Mind The Gap: The Pivotal Point Between Customer Acquisition And Retention

0aaaTomas Diaz flexEngage

It’s a magical moment that often goes unrecognized: that pivotal point when a person who has never shopped with your brand before makes her first purchase. Whether she heard about you from a billboard, a social media post, a magazine mention or a TV ad, your customer acquisition plan has succeeded. Cue the celebration!

Of course, the point in time when the cashier finalizes the sale and the new customer takes hold of her shopping bag also marks a handoff for retail marketers between customer acquisition and customer retention strategies. The focus shifts from acquiring the shopper to keeping the shopper coming back.

Shopper retention has changed a lot in recent years as more advanced personalization capabilities allow retailers to take action based on a deep bank of customer data. Retailers winning in the market today are the ones who best leverage shopper insights to discover what really drives consumers and their purchases.


A Quick Look At The Numbers

Retailers in 2019 use a variety of channels to acquire new customers, including social networks, email, in-store interactions, affiliate marketing and more. The vast number of channels now available make it vital for retailers to identify the most high-performing channels or risk casting too wide a net and stretching beyond their budgets. While retention tends to provide a higher ROI than acquisition, retailer budgets rarely divide out accordingly. This is in part due to the rising costs of customer acquisition. According to Retail TouchPoints’ Customer Acquisition and Retention Benchmark Report, 53% of retailers have had to increase their customer acquisition budgets over the past year.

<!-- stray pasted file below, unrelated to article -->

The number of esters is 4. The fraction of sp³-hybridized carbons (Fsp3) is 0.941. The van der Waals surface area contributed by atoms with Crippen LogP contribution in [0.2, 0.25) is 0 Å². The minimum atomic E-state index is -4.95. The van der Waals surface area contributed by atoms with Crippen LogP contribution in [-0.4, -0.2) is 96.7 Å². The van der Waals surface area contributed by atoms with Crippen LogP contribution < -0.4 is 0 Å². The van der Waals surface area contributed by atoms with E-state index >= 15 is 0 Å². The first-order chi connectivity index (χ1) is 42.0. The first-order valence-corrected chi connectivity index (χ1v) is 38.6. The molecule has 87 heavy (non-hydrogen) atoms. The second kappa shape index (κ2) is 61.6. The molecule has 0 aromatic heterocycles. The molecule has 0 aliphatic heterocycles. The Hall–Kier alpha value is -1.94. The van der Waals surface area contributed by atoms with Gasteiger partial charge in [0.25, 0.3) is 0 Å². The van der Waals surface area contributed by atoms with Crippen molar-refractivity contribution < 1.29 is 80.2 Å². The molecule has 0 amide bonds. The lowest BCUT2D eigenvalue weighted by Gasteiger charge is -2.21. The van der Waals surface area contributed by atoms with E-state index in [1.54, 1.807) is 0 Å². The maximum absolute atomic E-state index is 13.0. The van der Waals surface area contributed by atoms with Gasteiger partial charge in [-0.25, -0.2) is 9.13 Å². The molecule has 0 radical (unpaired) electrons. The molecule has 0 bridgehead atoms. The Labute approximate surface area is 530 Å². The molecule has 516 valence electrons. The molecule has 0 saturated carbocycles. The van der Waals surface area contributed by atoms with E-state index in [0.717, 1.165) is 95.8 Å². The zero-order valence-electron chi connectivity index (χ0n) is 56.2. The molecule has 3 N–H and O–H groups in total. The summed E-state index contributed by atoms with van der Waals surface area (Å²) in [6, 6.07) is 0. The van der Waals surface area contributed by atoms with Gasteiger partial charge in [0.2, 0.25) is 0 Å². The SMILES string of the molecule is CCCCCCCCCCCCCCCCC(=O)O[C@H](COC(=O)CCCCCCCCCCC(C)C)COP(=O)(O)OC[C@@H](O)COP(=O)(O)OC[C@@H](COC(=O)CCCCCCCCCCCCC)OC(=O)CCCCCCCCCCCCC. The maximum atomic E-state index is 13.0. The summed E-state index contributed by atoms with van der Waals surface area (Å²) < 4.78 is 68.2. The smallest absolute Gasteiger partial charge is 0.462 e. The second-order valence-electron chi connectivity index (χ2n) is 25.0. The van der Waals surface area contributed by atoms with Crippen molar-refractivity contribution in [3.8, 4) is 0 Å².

On the other hand, customer retention spending has been sliding as a percentage of spending, with 47% of retailers reporting that they kept their customer retention budgets for 2019 the same as last year. Tactics for customer retention range from purchase discounts, in-store relationship building, loyalty programs and free shipping coupons. This stasis of investment in retention, as compared with the continued effectiveness of retention efforts, indicates the untapped ROI potential retention strategies hold.

Which Tactics Are Working For Shopper Retention In 2019?

#1: Customer Experience